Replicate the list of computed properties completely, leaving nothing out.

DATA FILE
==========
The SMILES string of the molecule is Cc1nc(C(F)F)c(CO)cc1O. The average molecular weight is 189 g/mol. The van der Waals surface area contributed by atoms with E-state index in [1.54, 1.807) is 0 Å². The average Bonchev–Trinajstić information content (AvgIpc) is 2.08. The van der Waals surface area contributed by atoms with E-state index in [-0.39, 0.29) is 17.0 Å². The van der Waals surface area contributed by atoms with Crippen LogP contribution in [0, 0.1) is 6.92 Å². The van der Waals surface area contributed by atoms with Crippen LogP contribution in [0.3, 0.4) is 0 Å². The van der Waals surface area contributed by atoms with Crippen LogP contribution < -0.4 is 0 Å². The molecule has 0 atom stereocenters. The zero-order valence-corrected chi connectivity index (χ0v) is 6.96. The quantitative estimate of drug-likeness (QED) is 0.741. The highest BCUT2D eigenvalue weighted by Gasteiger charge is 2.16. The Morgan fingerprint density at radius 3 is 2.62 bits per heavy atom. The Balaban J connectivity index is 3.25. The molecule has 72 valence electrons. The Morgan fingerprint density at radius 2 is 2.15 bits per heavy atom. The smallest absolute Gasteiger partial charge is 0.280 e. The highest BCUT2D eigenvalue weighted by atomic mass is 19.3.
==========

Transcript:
The SMILES string of the molecule is Cc1nc(C(F)F)c(CO)cc1O. The average molecular weight is 189 g/mol. The van der Waals surface area contributed by atoms with E-state index in [1.54, 1.807) is 0 Å². The average Bonchev–Trinajstić information content (AvgIpc) is 2.08. The van der Waals surface area contributed by atoms with E-state index in [-0.39, 0.29) is 17.0 Å². The van der Waals surface area contributed by atoms with Crippen LogP contribution in [0, 0.1) is 6.92 Å². The van der Waals surface area contributed by atoms with Crippen LogP contribution in [0.3, 0.4) is 0 Å². The van der Waals surface area contributed by atoms with Crippen LogP contribution < -0.4 is 0 Å². The molecule has 0 atom stereocenters. The zero-order valence-corrected chi connectivity index (χ0v) is 6.96. The quantitative estimate of drug-likeness (QED) is 0.741. The highest BCUT2D eigenvalue weighted by Gasteiger charge is 2.16. The Morgan fingerprint density at radius 3 is 2.62 bits per heavy atom. The Balaban J connectivity index is 3.25. The molecule has 72 valence electrons. The Morgan fingerprint density at radius 2 is 2.15 bits per heavy atom. The smallest absolute Gasteiger partial charge is 0.280 e. The highest BCUT2D eigenvalue weighted by atomic mass is 19.3.